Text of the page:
Over several decades of research, Ramanathan has concluded that control of black carbon aerosols, along with the greenhouse gases methane, ozone, and hydrofluorocarbons, is an effective method to immediately slow the pace of global warming.  These aerosols and gases remain in the atmosphere for periods of weeks to less than a decade – much shorter periods of time than carbon dioxide’s duration. Their combined global warming effect is second only to carbon dioxide among human-generated climate change agents.  Reducing the emissions of these short-lived climate warming pollutants using available technologies can reduce projected warming in coming decades by as much as 50 percent and reduce end-of-century sea-level rise by about 22 percent to 42 percent.

“Short-lived climate pollutants offer the important opportunity to address the risk of climate change while reducing the impacts of air pollution on public health and protecting agricultural production, all of which are important to the mission of the World Bank,” said Chandra Shekhar Sinha, program manager of Climate Change in the South Asia Region of the World Bank. “We are pleased to be a part of the effort to address the challenge through the exchange with California’s experience through the distinguished teams of Scripps Institution of Oceanography, TERI, and the California Air Resources Board.”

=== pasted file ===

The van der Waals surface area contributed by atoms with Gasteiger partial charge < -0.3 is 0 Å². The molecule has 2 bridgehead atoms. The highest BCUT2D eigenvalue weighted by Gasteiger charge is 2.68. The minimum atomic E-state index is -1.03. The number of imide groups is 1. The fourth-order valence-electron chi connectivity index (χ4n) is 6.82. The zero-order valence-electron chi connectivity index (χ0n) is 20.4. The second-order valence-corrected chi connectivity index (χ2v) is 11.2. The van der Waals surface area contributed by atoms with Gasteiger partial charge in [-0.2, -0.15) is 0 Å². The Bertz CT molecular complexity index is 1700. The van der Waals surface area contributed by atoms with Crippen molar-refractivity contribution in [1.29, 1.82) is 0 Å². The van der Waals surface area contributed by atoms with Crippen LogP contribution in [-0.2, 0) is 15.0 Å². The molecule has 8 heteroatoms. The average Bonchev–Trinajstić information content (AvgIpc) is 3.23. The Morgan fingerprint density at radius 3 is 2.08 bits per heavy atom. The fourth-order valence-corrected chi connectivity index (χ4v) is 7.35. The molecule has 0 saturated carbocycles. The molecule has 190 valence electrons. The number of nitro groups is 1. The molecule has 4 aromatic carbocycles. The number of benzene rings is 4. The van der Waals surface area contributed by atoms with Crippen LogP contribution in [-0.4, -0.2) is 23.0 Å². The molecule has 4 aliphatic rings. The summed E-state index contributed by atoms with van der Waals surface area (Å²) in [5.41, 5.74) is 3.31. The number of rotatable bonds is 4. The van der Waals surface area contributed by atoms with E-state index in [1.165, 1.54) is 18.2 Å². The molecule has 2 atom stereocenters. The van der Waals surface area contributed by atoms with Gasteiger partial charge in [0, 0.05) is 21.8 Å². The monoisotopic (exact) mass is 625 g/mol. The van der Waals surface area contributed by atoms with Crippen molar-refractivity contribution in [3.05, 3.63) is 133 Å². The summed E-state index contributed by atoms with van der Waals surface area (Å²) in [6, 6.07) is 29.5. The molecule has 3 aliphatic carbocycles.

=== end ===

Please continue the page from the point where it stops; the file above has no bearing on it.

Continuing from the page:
The Air Resources Board-funded study by Ramanathan released in June concluded that diesel control measures in place since the 1960s remove the equivalent of 21 million tons of carbon dioxide from the air every year. In terms of reducing global warming, that is the equivalent of removing 4 million cars from California roads.

“It makes me very proud that Scripps scientists are not just producing world-caliber research but are actively engaged in applying that research to some of society's most compelling problems,” said Scripps Institution of Oceanography, UC San Diego, Director Margaret Leinen.

Control of black carbon and the other short-lived pollutants has the additional societal benefit of alleviating the air pollution that leads to reduced crop yields and the premature deaths of millions of people worldwide.  The diesel transportation sector, along with emissions from industry and biomass cooking are the major sources of black carbon and other air pollutants.

The problem is especially acute in regions such as northern India, where heavily polluted air amasses for months on end, forming what Ramanathan has termed an atmospheric brown cloud. The cloud has been observed to be as much as 3 kilometers thick at various times of the year. An estimated 620,000 people in India alone die because of the outdoor air pollution that contributes to the cloud.  Such brown clouds were prevalent in Los Angeles and other California cities until the 1970s. In response, California initiated aggressive air pollution mitigation programs.

 

 The workshop will address the logistics of bringing the technology used in California – from particulate filters in truck exhaust systems to emissions diagnostic equipment – to India. Participants will reconvene in New Delhi, India in February 2014 in a policy conclave. The India central government as well as the Indian states of Gujarat, Tamil Nadu, and Uttarakhand will be represented at the Oakland workshop.

“California has demonstrated that cleaning up the air does not necessarily deter economic development. Perhaps this is what made it attractive for policymakers from the highest levels of India to join the ICAMP initiative and develop actions plans for Indian cities,” said Ramanathan.